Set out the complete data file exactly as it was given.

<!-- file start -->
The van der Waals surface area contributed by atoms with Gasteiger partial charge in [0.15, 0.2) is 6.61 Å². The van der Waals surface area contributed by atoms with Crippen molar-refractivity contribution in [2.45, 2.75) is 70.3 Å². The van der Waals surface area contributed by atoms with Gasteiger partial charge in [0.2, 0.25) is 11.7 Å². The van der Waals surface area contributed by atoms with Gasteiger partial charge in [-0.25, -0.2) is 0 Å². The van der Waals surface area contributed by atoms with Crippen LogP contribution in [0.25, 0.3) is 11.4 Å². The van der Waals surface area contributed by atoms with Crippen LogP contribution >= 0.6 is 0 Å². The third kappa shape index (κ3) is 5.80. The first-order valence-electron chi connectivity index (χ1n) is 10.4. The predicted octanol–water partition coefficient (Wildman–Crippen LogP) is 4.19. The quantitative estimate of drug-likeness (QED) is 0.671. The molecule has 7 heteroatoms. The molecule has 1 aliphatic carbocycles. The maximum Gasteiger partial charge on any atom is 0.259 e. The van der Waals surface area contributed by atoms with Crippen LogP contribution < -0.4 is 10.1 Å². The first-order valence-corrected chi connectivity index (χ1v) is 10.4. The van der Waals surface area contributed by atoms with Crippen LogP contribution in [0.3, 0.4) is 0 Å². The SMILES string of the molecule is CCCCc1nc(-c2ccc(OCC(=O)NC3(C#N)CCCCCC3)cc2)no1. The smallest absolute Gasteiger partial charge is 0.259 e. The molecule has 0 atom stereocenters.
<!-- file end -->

The van der Waals surface area contributed by atoms with Gasteiger partial charge in [0.15, 0.2) is 6.61 Å². The van der Waals surface area contributed by atoms with Crippen molar-refractivity contribution in [2.45, 2.75) is 70.3 Å². The van der Waals surface area contributed by atoms with Gasteiger partial charge in [0.2, 0.25) is 11.7 Å². The van der Waals surface area contributed by atoms with Gasteiger partial charge in [-0.25, -0.2) is 0 Å². The van der Waals surface area contributed by atoms with Crippen LogP contribution in [0.25, 0.3) is 11.4 Å². The van der Waals surface area contributed by atoms with Crippen LogP contribution >= 0.6 is 0 Å². The third kappa shape index (κ3) is 5.80. The first-order valence-electron chi connectivity index (χ1n) is 10.4. The predicted octanol–water partition coefficient (Wildman–Crippen LogP) is 4.19. The quantitative estimate of drug-likeness (QED) is 0.671. The molecule has 7 heteroatoms. The molecule has 1 aliphatic carbocycles. The maximum Gasteiger partial charge on any atom is 0.259 e. The van der Waals surface area contributed by atoms with Crippen LogP contribution < -0.4 is 10.1 Å². The first-order valence-corrected chi connectivity index (χ1v) is 10.4. The van der Waals surface area contributed by atoms with Crippen LogP contribution in [0.3, 0.4) is 0 Å². The SMILES string of the molecule is CCCCc1nc(-c2ccc(OCC(=O)NC3(C#N)CCCCCC3)cc2)no1. The smallest absolute Gasteiger partial charge is 0.259 e. The molecule has 0 atom stereocenters.